Billboard's Camera Tracks Ad Viewers' Eyeballs

A Canadian professor has developed technology that allows advertisers to count the number of people who look at their billboards and screens.

Roel Vertegaal's Xuuk eyebox2 is a $999 portable device with a camera that monitors eye movements and automatically detects when you are looking at it from up to about 35 feet away.

Until now, Vertegaal says, such eye-trackers have been ineffective beyond 2 feet, required people to remain stationary and cost more than $25,000.

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"It can track interest for your advertisers so you can actually have a business model where you sell the ad by the eyeball," said Vertegaal, a professor at Queens University in Kingston, Ontario.

The eyebox2 comes as ads increasingly appear on plasma display panels in shopping malls, restaurants and other public places.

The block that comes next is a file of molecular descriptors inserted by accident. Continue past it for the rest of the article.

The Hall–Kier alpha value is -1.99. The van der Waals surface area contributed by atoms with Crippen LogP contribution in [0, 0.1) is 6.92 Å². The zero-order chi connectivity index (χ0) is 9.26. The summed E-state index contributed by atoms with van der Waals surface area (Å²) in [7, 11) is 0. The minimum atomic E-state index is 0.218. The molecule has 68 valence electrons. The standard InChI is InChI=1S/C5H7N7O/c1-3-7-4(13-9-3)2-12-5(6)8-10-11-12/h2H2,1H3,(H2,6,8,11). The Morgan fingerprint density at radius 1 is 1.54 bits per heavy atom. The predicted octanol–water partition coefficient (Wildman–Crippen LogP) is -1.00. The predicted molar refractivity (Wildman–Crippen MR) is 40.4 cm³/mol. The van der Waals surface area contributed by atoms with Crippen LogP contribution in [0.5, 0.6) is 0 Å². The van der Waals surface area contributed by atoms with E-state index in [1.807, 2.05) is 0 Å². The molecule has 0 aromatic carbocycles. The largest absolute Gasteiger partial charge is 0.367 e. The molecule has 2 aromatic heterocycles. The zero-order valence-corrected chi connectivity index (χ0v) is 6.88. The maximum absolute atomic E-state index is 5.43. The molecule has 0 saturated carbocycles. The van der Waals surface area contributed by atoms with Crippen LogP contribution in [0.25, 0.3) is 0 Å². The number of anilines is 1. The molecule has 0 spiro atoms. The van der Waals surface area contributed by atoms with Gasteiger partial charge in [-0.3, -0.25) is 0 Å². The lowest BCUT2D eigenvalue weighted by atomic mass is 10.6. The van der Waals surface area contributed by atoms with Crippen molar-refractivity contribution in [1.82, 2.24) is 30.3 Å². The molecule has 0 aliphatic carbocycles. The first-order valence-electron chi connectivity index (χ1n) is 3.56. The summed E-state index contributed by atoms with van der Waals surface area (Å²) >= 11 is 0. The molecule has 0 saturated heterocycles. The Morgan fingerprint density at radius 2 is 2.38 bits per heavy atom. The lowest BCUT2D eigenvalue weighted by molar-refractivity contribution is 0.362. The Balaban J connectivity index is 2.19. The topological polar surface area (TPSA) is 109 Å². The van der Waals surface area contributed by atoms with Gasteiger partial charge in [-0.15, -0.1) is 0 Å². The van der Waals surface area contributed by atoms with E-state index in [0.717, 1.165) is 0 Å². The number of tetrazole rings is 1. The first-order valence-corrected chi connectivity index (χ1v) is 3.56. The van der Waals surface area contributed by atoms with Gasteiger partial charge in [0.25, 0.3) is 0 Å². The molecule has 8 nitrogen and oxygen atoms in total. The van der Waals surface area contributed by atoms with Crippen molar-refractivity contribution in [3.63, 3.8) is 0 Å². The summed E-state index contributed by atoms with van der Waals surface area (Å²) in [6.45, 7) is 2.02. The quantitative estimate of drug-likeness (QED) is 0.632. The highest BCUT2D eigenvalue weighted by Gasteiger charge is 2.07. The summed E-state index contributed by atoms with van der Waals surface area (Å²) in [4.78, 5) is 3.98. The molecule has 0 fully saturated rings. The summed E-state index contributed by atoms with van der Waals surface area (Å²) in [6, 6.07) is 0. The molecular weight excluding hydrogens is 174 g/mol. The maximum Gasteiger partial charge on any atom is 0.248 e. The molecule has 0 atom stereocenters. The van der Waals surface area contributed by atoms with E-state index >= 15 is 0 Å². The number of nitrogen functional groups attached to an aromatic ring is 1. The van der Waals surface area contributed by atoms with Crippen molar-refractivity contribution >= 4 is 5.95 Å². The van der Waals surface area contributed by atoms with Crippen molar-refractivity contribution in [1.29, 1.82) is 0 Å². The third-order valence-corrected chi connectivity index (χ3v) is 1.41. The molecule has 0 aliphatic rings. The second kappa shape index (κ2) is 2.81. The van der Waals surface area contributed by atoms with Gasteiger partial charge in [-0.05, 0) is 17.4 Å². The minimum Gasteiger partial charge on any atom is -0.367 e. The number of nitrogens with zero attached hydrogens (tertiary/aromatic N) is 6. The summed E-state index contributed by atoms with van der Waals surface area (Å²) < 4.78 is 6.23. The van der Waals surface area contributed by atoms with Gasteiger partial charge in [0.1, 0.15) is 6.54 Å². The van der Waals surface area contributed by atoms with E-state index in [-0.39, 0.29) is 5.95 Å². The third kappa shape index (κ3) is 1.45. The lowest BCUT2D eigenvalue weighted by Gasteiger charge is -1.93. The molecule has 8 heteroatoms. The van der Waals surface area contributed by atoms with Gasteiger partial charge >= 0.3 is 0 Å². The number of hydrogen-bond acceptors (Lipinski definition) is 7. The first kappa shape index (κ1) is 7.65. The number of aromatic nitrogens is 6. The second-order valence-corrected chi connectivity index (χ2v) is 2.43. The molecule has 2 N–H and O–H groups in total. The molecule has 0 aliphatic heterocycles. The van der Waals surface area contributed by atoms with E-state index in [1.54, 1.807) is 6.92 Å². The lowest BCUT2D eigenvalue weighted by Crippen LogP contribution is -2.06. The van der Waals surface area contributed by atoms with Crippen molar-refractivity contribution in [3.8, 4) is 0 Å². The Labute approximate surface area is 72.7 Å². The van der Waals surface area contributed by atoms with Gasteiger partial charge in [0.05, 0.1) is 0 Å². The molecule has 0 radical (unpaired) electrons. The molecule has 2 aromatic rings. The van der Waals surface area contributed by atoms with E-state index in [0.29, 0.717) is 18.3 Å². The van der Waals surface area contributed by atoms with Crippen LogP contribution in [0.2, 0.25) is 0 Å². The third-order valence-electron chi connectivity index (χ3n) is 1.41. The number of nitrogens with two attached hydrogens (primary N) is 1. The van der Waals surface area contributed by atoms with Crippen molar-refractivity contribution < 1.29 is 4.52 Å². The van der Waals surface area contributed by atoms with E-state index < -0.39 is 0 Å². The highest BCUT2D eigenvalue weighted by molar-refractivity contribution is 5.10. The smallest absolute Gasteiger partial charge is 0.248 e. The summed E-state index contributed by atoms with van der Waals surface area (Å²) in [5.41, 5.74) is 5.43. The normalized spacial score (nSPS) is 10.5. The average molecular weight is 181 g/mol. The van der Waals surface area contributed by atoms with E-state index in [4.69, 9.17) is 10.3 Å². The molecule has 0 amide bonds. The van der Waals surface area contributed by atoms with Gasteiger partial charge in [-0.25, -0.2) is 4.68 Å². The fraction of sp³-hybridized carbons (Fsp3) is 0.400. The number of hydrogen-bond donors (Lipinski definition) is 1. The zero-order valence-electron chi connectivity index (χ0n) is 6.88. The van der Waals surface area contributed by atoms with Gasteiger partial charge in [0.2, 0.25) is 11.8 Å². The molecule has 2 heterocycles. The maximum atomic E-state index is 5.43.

Although Internet ads can be measured by the number of hits on a Web site, it is much harder to assess the ads on plasma screens.

Vertegaal, who has been working on the technology since 1994, says advertisers can now accurately measure how much attention something receives, whether on a plasma panel, a billboard, or as the result of its placement on a supermarket shelf.

Whether a viewer actually makes a purchase is another matter.

Vertegaal said the eyebox2 is being used by advertisers in Britain, but not in the United States yet.

He recently spoke at Google Inc.'s () corporate headquarters in Mountain View, Calif.

Google said in a statement that it often invites interesting people, but such talks shouldn't infer any specific product direction Google is taking.